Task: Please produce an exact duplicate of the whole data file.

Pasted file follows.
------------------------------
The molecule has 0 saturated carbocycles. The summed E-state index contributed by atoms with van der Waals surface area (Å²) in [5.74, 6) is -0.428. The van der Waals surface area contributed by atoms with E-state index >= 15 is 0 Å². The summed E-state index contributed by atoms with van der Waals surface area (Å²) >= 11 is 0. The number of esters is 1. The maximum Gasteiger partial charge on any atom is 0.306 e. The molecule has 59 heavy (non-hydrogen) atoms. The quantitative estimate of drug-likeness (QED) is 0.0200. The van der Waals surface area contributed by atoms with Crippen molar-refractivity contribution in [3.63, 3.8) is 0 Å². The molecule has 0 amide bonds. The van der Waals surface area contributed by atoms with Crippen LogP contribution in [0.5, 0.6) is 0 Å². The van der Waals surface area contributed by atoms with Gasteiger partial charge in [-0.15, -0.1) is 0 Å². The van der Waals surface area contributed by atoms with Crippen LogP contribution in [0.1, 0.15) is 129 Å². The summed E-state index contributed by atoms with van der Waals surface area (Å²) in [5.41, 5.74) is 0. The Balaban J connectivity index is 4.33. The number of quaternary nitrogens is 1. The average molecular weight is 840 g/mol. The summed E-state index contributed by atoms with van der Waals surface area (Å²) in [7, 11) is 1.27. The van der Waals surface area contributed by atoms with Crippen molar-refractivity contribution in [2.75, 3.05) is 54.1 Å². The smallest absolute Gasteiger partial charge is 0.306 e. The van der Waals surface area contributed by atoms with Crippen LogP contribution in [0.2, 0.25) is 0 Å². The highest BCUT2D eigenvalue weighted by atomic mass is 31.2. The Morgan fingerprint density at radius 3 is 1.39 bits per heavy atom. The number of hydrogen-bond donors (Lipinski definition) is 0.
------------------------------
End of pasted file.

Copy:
The molecule has 0 saturated carbocycles. The summed E-state index contributed by atoms with van der Waals surface area (Å²) in [5.74, 6) is -0.428. The van der Waals surface area contributed by atoms with E-state index >= 15 is 0 Å². The summed E-state index contributed by atoms with van der Waals surface area (Å²) >= 11 is 0. The number of esters is 1. The maximum Gasteiger partial charge on any atom is 0.306 e. The molecule has 59 heavy (non-hydrogen) atoms. The quantitative estimate of drug-likeness (QED) is 0.0200. The van der Waals surface area contributed by atoms with Crippen molar-refractivity contribution in [3.63, 3.8) is 0 Å². The molecule has 0 amide bonds. The van der Waals surface area contributed by atoms with Crippen LogP contribution in [0.5, 0.6) is 0 Å². The van der Waals surface area contributed by atoms with Gasteiger partial charge in [-0.15, -0.1) is 0 Å². The van der Waals surface area contributed by atoms with Crippen LogP contribution in [0.1, 0.15) is 129 Å². The summed E-state index contributed by atoms with van der Waals surface area (Å²) in [5.41, 5.74) is 0. The Balaban J connectivity index is 4.33. The number of quaternary nitrogens is 1. The average molecular weight is 840 g/mol. The summed E-state index contributed by atoms with van der Waals surface area (Å²) in [7, 11) is 1.27. The van der Waals surface area contributed by atoms with Crippen molar-refractivity contribution in [2.75, 3.05) is 54.1 Å². The smallest absolute Gasteiger partial charge is 0.306 e. The van der Waals surface area contributed by atoms with Crippen LogP contribution in [0.2, 0.25) is 0 Å². The highest BCUT2D eigenvalue weighted by atomic mass is 31.2. The Morgan fingerprint density at radius 3 is 1.39 bits per heavy atom. The number of hydrogen-bond donors (Lipinski definition) is 0.